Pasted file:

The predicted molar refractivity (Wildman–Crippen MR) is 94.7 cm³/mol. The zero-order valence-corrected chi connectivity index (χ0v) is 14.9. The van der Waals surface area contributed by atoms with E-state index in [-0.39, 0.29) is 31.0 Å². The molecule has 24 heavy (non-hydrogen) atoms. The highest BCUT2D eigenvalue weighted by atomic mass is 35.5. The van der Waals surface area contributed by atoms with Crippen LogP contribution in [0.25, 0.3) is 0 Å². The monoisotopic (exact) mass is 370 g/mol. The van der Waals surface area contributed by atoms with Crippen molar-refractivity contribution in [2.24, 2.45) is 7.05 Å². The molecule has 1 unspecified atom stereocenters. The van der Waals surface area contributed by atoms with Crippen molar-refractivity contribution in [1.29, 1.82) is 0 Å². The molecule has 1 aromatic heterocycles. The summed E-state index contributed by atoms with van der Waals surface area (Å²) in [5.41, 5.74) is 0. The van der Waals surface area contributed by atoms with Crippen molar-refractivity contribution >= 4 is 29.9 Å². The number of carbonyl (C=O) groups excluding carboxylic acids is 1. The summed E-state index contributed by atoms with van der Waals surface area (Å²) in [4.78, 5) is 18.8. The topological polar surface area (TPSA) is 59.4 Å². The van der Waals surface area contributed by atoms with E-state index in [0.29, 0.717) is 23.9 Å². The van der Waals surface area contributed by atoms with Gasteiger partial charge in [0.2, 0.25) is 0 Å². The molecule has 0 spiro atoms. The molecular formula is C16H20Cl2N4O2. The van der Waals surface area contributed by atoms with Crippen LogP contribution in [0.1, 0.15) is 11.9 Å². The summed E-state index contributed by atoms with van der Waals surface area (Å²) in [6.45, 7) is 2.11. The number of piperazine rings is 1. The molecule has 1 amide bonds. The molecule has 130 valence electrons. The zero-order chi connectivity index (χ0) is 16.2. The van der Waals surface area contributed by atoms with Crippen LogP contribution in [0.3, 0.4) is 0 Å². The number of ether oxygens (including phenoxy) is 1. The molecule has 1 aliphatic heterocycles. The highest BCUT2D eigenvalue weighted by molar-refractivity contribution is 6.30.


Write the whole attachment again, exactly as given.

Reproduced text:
The predicted molar refractivity (Wildman–Crippen MR) is 94.7 cm³/mol. The zero-order valence-corrected chi connectivity index (χ0v) is 14.9. The van der Waals surface area contributed by atoms with E-state index in [-0.39, 0.29) is 31.0 Å². The molecule has 24 heavy (non-hydrogen) atoms. The highest BCUT2D eigenvalue weighted by atomic mass is 35.5. The van der Waals surface area contributed by atoms with Crippen LogP contribution in [0.25, 0.3) is 0 Å². The monoisotopic (exact) mass is 370 g/mol. The van der Waals surface area contributed by atoms with Crippen molar-refractivity contribution in [2.24, 2.45) is 7.05 Å². The molecule has 1 unspecified atom stereocenters. The van der Waals surface area contributed by atoms with Crippen molar-refractivity contribution in [1.29, 1.82) is 0 Å². The molecule has 1 aromatic heterocycles. The summed E-state index contributed by atoms with van der Waals surface area (Å²) in [5.41, 5.74) is 0. The van der Waals surface area contributed by atoms with Crippen molar-refractivity contribution >= 4 is 29.9 Å². The number of carbonyl (C=O) groups excluding carboxylic acids is 1. The summed E-state index contributed by atoms with van der Waals surface area (Å²) in [4.78, 5) is 18.8. The topological polar surface area (TPSA) is 59.4 Å². The van der Waals surface area contributed by atoms with E-state index in [0.29, 0.717) is 23.9 Å². The van der Waals surface area contributed by atoms with Gasteiger partial charge in [0.2, 0.25) is 0 Å². The molecule has 0 spiro atoms. The molecular formula is C16H20Cl2N4O2. The van der Waals surface area contributed by atoms with Crippen LogP contribution in [0.1, 0.15) is 11.9 Å². The summed E-state index contributed by atoms with van der Waals surface area (Å²) in [6.45, 7) is 2.11. The number of piperazine rings is 1. The molecule has 1 amide bonds. The molecule has 130 valence electrons. The zero-order chi connectivity index (χ0) is 16.2. The van der Waals surface area contributed by atoms with Crippen LogP contribution in [0.3, 0.4) is 0 Å². The number of ether oxygens (including phenoxy) is 1. The molecule has 1 aliphatic heterocycles. The highest BCUT2D eigenvalue weighted by molar-refractivity contribution is 6.30.